A registered retirement savings plan, best known as an RRSP, is a retirement savings plan that you set up, register with Canada Revenue Agency, and to which you, your spouse or common law partner contributes. Deductible RRSP contributions may be used to reduce individual tax obligations.
Income earned through an RRSP is exempt from tax as long as the funds remain in the plan. Generally, you must pay tax when you receive payments from the plan. In this section, learn what you need to know to make your RRSPs more responsible.
Most of the information in this section on RRSPs also applies to other registered plans such as registered education savings plans (RESPs).
What responsible investment products are RRSP eligible?
Your options include the following (each is hyperlinked to a full explanation of the product, responsible investment strategies that apply as well as a link to a list of available RI products in that product type):
What are the returns on RI RRSPs?
Many studies have been devoted to the issue of RI performance. The majority of findings tend to indicate that responsible investment performance generally equals or surpasses that of traditional investments. See our section on RI returns for study summaries and references.
In this section, we examine returns for each eligible RI RRSP product type:
The responsible investment industry association, RIA, produces quarterly mutual fund reports on performance. Upon perusal of these reports, one will observe that Canadian equity, Canadian fixed income, global equity and US equity mutual funds generally outperform regular mutual funds in their respective investment categories. The details reveal that there are some underperformers as well as top-performing RI mutual funds in every major investment category.
View the RIA quarterly mutual fund performance charts here:
What about the costs of RI mutual funds?
Fees applying to these funds will impact your returns. No comprehensive study has yet been conducted comparing the costs of RI mutual funds with those of other mutual funds.
All mutual funds have a management expense ratio (MER). The MER includes the management fee (paid to the mutual fund manager) plus the fund’s day-to-day operating expenses (legal fees, fund valuation costs, costs for mailing out prospectuses, etc), as well as an adviser compensation component.
The adviser compensation component of the MER can be paid out to the adviser in a variety of ways. The most common methods are front-end loads, back-end loads (often called DSC or LL) or no fee funds for clients who have fee-based accounts. The difference between front-end vs back-end loads is that back-end loads have early redemption penalties, whereas front-end loads may require you to pay an additional sales commission to your adviser.
Trading costs are also accounted for separately and depend on how much turnover a fund generates in a given year. Most RI funds are long term investments and do not tend to generate abundant trading costs.
Bear in mind that although you do not assume these expenses directly, they do impact you because they reduce aggregate fund returns. Be certain to ask your adviser about all applicable fees.
The Canadian equity ETF iShares Jantzi Social Index (XEN) has performed in a manner comparable to that of iShares S&P TSX 60 (XIU). Although the Jantzi Social Index has outperformed the S&P TSX 60 Index since inception in 2000, index performance is not completely reflected in the performance of the ETF created to replicate the indices.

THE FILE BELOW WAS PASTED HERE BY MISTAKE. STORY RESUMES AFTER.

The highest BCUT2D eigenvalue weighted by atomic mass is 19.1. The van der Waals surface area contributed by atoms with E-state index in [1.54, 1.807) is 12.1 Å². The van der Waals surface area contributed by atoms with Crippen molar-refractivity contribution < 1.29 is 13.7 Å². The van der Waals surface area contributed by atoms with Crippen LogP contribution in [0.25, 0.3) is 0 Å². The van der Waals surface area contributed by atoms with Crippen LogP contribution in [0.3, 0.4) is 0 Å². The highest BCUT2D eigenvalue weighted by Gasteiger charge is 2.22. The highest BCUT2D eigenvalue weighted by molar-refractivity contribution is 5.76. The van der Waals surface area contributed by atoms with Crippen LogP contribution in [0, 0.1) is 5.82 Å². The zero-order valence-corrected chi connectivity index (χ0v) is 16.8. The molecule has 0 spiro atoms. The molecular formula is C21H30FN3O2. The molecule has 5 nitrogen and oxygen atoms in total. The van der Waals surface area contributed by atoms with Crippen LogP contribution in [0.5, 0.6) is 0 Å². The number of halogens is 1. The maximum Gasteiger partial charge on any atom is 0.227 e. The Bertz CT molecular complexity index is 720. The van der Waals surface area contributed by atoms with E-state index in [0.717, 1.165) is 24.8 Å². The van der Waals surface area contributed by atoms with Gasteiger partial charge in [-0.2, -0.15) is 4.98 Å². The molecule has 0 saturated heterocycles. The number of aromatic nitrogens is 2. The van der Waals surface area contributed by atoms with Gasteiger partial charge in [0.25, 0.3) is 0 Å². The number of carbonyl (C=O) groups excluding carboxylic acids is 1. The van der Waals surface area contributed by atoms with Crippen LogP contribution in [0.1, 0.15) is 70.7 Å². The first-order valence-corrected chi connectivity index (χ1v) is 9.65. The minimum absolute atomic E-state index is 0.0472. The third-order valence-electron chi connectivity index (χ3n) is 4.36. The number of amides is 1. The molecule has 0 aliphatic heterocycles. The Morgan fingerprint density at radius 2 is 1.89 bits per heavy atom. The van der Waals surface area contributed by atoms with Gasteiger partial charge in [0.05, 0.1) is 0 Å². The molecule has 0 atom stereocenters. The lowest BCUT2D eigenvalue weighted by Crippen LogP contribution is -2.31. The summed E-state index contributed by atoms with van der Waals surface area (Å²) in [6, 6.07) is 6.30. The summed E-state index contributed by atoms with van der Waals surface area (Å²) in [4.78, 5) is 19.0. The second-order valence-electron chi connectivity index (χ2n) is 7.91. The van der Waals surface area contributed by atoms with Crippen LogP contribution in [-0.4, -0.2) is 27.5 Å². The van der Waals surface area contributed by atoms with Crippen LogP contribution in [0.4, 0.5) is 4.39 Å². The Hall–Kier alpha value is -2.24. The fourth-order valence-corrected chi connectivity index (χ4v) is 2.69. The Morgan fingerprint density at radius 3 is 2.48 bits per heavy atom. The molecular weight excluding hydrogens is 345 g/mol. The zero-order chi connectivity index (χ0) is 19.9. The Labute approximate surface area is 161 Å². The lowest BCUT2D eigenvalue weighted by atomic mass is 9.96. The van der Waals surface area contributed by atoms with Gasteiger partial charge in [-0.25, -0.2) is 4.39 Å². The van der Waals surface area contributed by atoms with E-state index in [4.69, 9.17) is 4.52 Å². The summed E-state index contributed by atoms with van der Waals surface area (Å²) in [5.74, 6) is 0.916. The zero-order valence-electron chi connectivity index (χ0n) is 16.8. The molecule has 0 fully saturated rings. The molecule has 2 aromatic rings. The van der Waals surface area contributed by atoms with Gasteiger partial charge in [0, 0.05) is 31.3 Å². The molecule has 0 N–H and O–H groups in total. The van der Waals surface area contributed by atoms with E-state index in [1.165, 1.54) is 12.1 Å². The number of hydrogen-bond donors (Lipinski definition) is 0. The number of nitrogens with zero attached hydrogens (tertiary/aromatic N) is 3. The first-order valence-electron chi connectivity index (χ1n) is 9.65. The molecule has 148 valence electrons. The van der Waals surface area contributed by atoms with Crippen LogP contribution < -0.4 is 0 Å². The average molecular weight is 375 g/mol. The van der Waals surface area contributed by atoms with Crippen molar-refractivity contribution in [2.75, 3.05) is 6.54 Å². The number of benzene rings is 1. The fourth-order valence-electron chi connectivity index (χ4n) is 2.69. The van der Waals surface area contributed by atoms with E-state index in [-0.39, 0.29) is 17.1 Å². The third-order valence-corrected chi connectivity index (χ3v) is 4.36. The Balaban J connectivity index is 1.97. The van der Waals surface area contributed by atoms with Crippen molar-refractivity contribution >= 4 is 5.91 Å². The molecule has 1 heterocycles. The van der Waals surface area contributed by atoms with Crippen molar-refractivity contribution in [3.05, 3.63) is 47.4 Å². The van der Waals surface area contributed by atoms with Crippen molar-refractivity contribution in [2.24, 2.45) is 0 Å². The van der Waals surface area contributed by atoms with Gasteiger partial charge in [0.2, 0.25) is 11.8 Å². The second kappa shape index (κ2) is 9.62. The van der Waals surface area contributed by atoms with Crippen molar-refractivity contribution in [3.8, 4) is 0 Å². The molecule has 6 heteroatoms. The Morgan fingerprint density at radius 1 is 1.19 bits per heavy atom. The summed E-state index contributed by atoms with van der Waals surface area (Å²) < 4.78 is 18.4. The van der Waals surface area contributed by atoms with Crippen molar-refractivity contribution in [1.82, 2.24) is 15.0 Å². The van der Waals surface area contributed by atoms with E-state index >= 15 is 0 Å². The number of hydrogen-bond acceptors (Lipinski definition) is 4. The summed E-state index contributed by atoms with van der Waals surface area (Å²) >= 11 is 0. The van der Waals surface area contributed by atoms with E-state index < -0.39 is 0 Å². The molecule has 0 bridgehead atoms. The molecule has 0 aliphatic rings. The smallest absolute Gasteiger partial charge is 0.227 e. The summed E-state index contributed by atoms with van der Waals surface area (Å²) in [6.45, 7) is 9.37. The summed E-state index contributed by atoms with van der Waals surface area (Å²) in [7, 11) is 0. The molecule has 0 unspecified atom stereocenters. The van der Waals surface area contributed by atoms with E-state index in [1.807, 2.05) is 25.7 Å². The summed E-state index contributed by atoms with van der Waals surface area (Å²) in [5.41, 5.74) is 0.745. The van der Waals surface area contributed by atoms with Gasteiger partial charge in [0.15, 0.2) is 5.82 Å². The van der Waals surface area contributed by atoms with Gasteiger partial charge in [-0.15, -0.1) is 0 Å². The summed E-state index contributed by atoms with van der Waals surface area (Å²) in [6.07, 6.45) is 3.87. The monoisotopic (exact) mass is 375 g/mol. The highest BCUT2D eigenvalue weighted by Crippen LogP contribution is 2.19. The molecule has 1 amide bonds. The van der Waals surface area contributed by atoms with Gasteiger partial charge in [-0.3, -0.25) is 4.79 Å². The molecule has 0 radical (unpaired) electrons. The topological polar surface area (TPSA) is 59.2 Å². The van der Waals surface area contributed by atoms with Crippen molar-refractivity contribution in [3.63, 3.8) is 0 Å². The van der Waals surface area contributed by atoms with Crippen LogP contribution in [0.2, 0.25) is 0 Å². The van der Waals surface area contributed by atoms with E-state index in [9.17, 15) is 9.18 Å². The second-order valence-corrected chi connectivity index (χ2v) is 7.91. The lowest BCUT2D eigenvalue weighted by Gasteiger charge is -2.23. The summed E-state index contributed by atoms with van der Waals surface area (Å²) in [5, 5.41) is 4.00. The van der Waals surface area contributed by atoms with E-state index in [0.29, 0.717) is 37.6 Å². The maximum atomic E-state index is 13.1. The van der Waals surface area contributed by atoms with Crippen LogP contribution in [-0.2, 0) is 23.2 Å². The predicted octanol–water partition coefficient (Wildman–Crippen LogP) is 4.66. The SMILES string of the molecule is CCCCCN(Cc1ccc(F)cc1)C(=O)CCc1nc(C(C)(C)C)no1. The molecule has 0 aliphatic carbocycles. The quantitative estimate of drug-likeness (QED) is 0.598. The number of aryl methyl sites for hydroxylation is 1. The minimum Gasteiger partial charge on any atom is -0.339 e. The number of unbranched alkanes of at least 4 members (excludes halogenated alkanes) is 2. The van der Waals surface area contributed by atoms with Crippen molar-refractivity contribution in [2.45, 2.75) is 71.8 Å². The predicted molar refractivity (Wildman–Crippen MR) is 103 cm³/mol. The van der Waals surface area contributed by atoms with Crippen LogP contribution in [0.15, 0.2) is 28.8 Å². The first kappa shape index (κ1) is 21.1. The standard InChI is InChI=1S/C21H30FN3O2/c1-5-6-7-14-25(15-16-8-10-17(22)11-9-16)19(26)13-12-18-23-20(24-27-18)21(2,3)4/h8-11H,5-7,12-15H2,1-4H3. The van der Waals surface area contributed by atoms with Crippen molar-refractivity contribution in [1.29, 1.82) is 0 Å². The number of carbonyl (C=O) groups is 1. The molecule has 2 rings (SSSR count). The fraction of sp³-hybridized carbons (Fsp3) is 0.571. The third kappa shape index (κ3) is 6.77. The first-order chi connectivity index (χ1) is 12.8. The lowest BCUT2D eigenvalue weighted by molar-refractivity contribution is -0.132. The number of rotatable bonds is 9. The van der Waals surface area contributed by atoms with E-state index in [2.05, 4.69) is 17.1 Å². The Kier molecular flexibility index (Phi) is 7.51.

iShares has included the XIU in its ultra low cost series which charges an MER of 0.15%. In comparison, XEN’s management expense ratio is 0.55%, thereby providing XIU with a performance advantage in terms of real dollars earned.
The breadth and quantity of responsible ETFs in the US market make it difficult to draw any general conclusions about their performance. It is important to apply a diligent strategy for assessing ETF performance, risks and costs, as well as ETF suitability in terms of your individual financial objectives and overall portfolio.
You may find ETF performance and fee information for specific RI ETFs on websites such as Morningstar and Globefund. Use the Ethiquette RI ETF chart to identify RI ETFs, and check each fund individually.
According to a 2012 study by Deutsche Bank, companies with high ratings for environmental, social and governance (ESG) performance were less risky than their counterparts. The report also found — in 89% of the studies examined — that companies with high ESG rankings outperformed their counterparts from the standpoint of market returns over the medium and long terms. These findings pointed to a strong correlation between solid ESG performance and higher risk‑ adjusted market returns in stocks.
Fossil fuel divestment is a trending topic within the responsible investment community. There are abundant opinions and concrete strategies on how to approach one or other of the divestment or responsible investment in fossil fuels. Fossil fuel investments are not just about ethics. Ever increasingly, they beg action in terms of financial prudence and risk mitigation. Selecting a responsible fossil fuel investment strategy requires that you assess your values and the impact that implementation of your strategy of choice will have on your portfolio.
Bonds are evaluated on the basis on credit quality. Companies with high environmental, social and governance (ESG) performance rankings tend to have lower risk profiles than their counterparts (See reference to study by Deutsche Bank in ‘Stocks’ section above). This is reflected in higher credit quality.
Returns on impact investment products vary greatly. Some offer tax advantages that also need to be considered. Once again, these decisions should be made on a case by case basis with a trusted financial adviser.